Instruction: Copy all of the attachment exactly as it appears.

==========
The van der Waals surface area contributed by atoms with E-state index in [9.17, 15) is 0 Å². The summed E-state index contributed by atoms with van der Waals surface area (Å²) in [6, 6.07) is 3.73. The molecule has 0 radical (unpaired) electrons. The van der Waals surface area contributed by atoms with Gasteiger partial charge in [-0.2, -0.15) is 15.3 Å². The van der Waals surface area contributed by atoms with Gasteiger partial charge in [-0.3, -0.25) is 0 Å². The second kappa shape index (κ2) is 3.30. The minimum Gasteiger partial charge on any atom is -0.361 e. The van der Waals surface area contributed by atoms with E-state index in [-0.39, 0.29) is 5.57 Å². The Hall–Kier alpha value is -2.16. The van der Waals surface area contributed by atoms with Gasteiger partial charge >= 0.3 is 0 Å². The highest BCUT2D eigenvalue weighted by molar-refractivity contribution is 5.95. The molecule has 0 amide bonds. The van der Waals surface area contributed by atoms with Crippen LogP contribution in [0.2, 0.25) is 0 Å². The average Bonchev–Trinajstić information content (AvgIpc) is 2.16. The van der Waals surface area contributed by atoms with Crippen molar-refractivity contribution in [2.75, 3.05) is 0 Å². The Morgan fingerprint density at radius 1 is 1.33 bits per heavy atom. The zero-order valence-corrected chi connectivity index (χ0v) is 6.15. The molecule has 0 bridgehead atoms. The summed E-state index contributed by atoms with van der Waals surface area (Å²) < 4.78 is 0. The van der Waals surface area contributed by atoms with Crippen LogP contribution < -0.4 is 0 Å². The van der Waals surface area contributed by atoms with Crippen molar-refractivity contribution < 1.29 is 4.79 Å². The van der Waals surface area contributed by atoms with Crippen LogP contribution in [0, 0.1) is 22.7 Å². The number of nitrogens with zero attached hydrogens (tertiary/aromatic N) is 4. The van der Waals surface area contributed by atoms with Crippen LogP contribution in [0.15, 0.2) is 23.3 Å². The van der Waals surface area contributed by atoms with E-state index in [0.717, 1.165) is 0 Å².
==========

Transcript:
The van der Waals surface area contributed by atoms with E-state index in [9.17, 15) is 0 Å². The summed E-state index contributed by atoms with van der Waals surface area (Å²) in [6, 6.07) is 3.73. The molecule has 0 radical (unpaired) electrons. The van der Waals surface area contributed by atoms with Gasteiger partial charge in [-0.2, -0.15) is 15.3 Å². The van der Waals surface area contributed by atoms with Gasteiger partial charge in [-0.3, -0.25) is 0 Å². The second kappa shape index (κ2) is 3.30. The minimum Gasteiger partial charge on any atom is -0.361 e. The van der Waals surface area contributed by atoms with E-state index in [-0.39, 0.29) is 5.57 Å². The Hall–Kier alpha value is -2.16. The van der Waals surface area contributed by atoms with Gasteiger partial charge >= 0.3 is 0 Å². The highest BCUT2D eigenvalue weighted by molar-refractivity contribution is 5.95. The molecule has 0 amide bonds. The van der Waals surface area contributed by atoms with Crippen LogP contribution in [0.2, 0.25) is 0 Å². The average Bonchev–Trinajstić information content (AvgIpc) is 2.16. The van der Waals surface area contributed by atoms with Crippen molar-refractivity contribution in [2.75, 3.05) is 0 Å². The Morgan fingerprint density at radius 1 is 1.33 bits per heavy atom. The zero-order valence-corrected chi connectivity index (χ0v) is 6.15. The molecule has 0 bridgehead atoms. The summed E-state index contributed by atoms with van der Waals surface area (Å²) < 4.78 is 0. The van der Waals surface area contributed by atoms with Crippen LogP contribution < -0.4 is 0 Å². The van der Waals surface area contributed by atoms with Crippen molar-refractivity contribution < 1.29 is 4.79 Å². The van der Waals surface area contributed by atoms with Crippen LogP contribution in [0, 0.1) is 22.7 Å². The number of nitrogens with zero attached hydrogens (tertiary/aromatic N) is 4. The van der Waals surface area contributed by atoms with Crippen LogP contribution in [0.15, 0.2) is 23.3 Å². The van der Waals surface area contributed by atoms with E-state index in [0.717, 1.165) is 0 Å².